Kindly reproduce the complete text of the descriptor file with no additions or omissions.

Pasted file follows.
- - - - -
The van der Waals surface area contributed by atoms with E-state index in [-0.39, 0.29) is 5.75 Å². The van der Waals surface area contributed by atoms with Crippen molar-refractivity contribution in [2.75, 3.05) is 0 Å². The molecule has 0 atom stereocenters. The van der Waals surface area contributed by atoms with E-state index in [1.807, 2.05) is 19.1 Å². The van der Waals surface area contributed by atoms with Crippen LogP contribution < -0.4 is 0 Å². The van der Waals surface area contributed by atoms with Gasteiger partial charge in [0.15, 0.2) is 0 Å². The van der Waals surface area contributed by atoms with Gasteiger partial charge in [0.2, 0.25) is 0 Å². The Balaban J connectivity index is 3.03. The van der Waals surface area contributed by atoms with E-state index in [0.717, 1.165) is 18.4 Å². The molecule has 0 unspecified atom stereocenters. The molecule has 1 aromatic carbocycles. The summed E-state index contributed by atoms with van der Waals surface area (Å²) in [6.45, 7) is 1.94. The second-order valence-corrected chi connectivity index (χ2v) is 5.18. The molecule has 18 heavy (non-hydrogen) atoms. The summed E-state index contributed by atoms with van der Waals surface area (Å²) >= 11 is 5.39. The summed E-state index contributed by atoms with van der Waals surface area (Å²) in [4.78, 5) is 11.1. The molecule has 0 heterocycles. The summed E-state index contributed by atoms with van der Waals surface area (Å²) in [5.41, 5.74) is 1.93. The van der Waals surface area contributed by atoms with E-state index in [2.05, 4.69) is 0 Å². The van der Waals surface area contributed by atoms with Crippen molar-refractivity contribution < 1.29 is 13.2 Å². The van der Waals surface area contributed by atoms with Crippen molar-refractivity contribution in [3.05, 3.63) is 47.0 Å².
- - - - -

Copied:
The van der Waals surface area contributed by atoms with E-state index in [-0.39, 0.29) is 5.75 Å². The van der Waals surface area contributed by atoms with Crippen molar-refractivity contribution in [2.75, 3.05) is 0 Å². The molecule has 0 atom stereocenters. The van der Waals surface area contributed by atoms with E-state index in [1.807, 2.05) is 19.1 Å². The van der Waals surface area contributed by atoms with Crippen LogP contribution < -0.4 is 0 Å². The van der Waals surface area contributed by atoms with Gasteiger partial charge in [0.15, 0.2) is 0 Å². The van der Waals surface area contributed by atoms with Gasteiger partial charge in [0.2, 0.25) is 0 Å². The Balaban J connectivity index is 3.03. The van der Waals surface area contributed by atoms with E-state index in [0.717, 1.165) is 18.4 Å². The molecule has 0 unspecified atom stereocenters. The molecule has 1 aromatic carbocycles. The summed E-state index contributed by atoms with van der Waals surface area (Å²) in [6.45, 7) is 1.94. The second-order valence-corrected chi connectivity index (χ2v) is 5.18. The molecule has 18 heavy (non-hydrogen) atoms. The summed E-state index contributed by atoms with van der Waals surface area (Å²) >= 11 is 5.39. The summed E-state index contributed by atoms with van der Waals surface area (Å²) in [4.78, 5) is 11.1. The molecule has 0 heterocycles. The summed E-state index contributed by atoms with van der Waals surface area (Å²) in [5.41, 5.74) is 1.93. The van der Waals surface area contributed by atoms with E-state index in [2.05, 4.69) is 0 Å². The van der Waals surface area contributed by atoms with Crippen molar-refractivity contribution < 1.29 is 13.2 Å². The van der Waals surface area contributed by atoms with Crippen molar-refractivity contribution in [3.05, 3.63) is 47.0 Å².